“I’m not criticizing casting directors,” says Gevinson. “I’m saying a crazy burden has been placed on them. There’s no transparency around this process, so what we have right now is not actually some kind of meritocracy.”
“I have a number of friends who I would be quoting by saying, I would much rather have fewer auditions that are more legitimate than to keep making these self-tapes that I’m actually not in a position to turn down because I need casting to know that I’m game, and I need my reps to stay invested in me — reps and casting have a relationship that is at play here — and I want the producers to remember that I exist or to learn that I exist,” she continues. “It is a union-wide issue. We need everyone to keep talking about it and to ultimately decide, as a democratic organization, what to do with this provision.”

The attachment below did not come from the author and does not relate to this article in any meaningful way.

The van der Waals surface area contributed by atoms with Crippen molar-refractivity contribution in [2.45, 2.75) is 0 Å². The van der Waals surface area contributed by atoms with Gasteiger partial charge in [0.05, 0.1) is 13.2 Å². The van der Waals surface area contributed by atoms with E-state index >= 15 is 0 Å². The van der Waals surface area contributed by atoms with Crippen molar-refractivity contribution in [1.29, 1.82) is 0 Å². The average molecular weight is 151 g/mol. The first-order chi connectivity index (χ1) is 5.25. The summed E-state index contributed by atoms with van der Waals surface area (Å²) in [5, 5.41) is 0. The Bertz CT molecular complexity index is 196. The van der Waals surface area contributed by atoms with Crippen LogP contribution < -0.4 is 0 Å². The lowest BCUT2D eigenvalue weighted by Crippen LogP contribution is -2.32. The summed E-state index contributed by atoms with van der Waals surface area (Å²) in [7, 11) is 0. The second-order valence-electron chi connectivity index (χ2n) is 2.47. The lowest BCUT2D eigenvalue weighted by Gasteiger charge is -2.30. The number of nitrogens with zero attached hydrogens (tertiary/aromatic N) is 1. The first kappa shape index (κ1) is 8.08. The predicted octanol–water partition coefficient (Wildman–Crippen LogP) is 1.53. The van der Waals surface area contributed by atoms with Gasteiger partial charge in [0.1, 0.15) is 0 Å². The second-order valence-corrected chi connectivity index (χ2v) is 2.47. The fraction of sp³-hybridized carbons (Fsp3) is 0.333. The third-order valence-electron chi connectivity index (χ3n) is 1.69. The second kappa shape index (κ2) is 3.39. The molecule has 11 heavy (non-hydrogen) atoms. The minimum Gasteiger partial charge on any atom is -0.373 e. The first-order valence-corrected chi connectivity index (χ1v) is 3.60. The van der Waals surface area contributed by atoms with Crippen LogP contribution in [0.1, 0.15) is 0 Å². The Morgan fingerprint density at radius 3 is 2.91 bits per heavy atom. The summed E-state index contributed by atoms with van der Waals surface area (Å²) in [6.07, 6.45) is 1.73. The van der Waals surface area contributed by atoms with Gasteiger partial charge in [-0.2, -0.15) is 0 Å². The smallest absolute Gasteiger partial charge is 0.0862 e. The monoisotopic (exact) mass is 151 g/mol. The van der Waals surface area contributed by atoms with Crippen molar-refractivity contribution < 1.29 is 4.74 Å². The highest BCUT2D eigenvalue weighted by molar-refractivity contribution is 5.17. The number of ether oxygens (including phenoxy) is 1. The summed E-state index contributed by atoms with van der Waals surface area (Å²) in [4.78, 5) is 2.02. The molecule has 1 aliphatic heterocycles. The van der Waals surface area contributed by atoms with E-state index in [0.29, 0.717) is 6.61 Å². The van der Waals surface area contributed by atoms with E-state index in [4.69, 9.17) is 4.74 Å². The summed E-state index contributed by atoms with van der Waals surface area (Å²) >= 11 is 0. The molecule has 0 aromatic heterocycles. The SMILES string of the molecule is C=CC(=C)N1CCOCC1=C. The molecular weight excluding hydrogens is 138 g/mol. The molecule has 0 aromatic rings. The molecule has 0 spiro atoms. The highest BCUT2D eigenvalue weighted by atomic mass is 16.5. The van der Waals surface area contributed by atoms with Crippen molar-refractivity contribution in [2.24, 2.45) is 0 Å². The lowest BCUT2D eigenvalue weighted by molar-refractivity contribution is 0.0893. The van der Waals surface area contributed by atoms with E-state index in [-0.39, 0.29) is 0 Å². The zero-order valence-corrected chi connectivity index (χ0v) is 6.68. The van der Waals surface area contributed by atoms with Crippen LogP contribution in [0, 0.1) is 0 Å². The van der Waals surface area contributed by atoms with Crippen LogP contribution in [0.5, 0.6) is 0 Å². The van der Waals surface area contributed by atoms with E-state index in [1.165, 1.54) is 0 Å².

That gets to a more fundamental issue: What precedent does it set for a union to advocate against the enforcement of a provision that is already in its contract? Being treated professionally by employers is a perpetual issue for performers, and voluntarily giving up pay to which they are entitled works against that goal.
“It conveys the message that I believe my work actually isn’t worth that pay,” says Gevinson. “That does not put you in a position of power — it doesn’t put us in a position of power as performers, and it does not put us in a position of power as a union. Why would you negotiate against yourself like that?”